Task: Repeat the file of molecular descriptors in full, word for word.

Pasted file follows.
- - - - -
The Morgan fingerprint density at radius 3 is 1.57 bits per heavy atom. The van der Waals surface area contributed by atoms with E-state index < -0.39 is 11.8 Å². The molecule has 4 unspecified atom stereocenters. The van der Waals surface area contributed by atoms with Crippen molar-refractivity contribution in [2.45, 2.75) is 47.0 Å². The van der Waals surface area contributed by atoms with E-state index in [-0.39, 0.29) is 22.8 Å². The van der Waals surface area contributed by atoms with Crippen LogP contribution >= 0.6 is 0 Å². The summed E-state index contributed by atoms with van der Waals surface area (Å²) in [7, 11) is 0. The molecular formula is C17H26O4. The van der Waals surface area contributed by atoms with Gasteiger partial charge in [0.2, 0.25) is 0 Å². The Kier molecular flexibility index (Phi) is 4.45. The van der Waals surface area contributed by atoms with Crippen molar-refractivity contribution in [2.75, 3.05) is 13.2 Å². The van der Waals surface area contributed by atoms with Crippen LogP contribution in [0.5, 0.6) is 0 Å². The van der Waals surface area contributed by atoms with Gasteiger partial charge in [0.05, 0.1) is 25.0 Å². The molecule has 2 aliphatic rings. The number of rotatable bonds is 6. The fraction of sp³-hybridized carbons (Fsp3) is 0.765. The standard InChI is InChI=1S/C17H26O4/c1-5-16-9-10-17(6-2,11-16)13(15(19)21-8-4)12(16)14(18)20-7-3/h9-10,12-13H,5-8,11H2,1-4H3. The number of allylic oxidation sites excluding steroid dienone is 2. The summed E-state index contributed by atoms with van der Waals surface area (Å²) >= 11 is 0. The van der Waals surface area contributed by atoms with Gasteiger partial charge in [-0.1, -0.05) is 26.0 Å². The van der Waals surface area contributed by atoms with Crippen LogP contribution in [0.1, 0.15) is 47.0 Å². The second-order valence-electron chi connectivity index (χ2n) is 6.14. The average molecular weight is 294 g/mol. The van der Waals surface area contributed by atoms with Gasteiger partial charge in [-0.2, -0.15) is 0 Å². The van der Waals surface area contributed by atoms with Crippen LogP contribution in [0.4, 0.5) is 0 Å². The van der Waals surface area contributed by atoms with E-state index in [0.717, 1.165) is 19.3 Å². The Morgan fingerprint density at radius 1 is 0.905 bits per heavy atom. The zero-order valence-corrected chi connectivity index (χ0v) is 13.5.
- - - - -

The Morgan fingerprint density at radius 3 is 1.57 bits per heavy atom. The van der Waals surface area contributed by atoms with E-state index < -0.39 is 11.8 Å². The molecule has 4 unspecified atom stereocenters. The van der Waals surface area contributed by atoms with Crippen molar-refractivity contribution in [2.45, 2.75) is 47.0 Å². The van der Waals surface area contributed by atoms with E-state index in [-0.39, 0.29) is 22.8 Å². The van der Waals surface area contributed by atoms with Crippen LogP contribution >= 0.6 is 0 Å². The summed E-state index contributed by atoms with van der Waals surface area (Å²) in [7, 11) is 0. The molecular formula is C17H26O4. The van der Waals surface area contributed by atoms with Gasteiger partial charge in [0.2, 0.25) is 0 Å². The Kier molecular flexibility index (Phi) is 4.45. The van der Waals surface area contributed by atoms with Crippen molar-refractivity contribution in [2.75, 3.05) is 13.2 Å². The van der Waals surface area contributed by atoms with Crippen LogP contribution in [0.5, 0.6) is 0 Å². The van der Waals surface area contributed by atoms with Gasteiger partial charge in [0.05, 0.1) is 25.0 Å². The molecule has 2 aliphatic rings. The number of rotatable bonds is 6. The fraction of sp³-hybridized carbons (Fsp3) is 0.765. The standard InChI is InChI=1S/C17H26O4/c1-5-16-9-10-17(6-2,11-16)13(15(19)21-8-4)12(16)14(18)20-7-3/h9-10,12-13H,5-8,11H2,1-4H3. The number of allylic oxidation sites excluding steroid dienone is 2. The summed E-state index contributed by atoms with van der Waals surface area (Å²) >= 11 is 0. The van der Waals surface area contributed by atoms with Gasteiger partial charge in [-0.1, -0.05) is 26.0 Å². The van der Waals surface area contributed by atoms with Crippen LogP contribution in [0.1, 0.15) is 47.0 Å². The second-order valence-electron chi connectivity index (χ2n) is 6.14. The average molecular weight is 294 g/mol. The van der Waals surface area contributed by atoms with Gasteiger partial charge in [-0.2, -0.15) is 0 Å². The van der Waals surface area contributed by atoms with Crippen LogP contribution in [0.4, 0.5) is 0 Å². The van der Waals surface area contributed by atoms with E-state index in [0.717, 1.165) is 19.3 Å². The Morgan fingerprint density at radius 1 is 0.905 bits per heavy atom. The zero-order valence-corrected chi connectivity index (χ0v) is 13.5.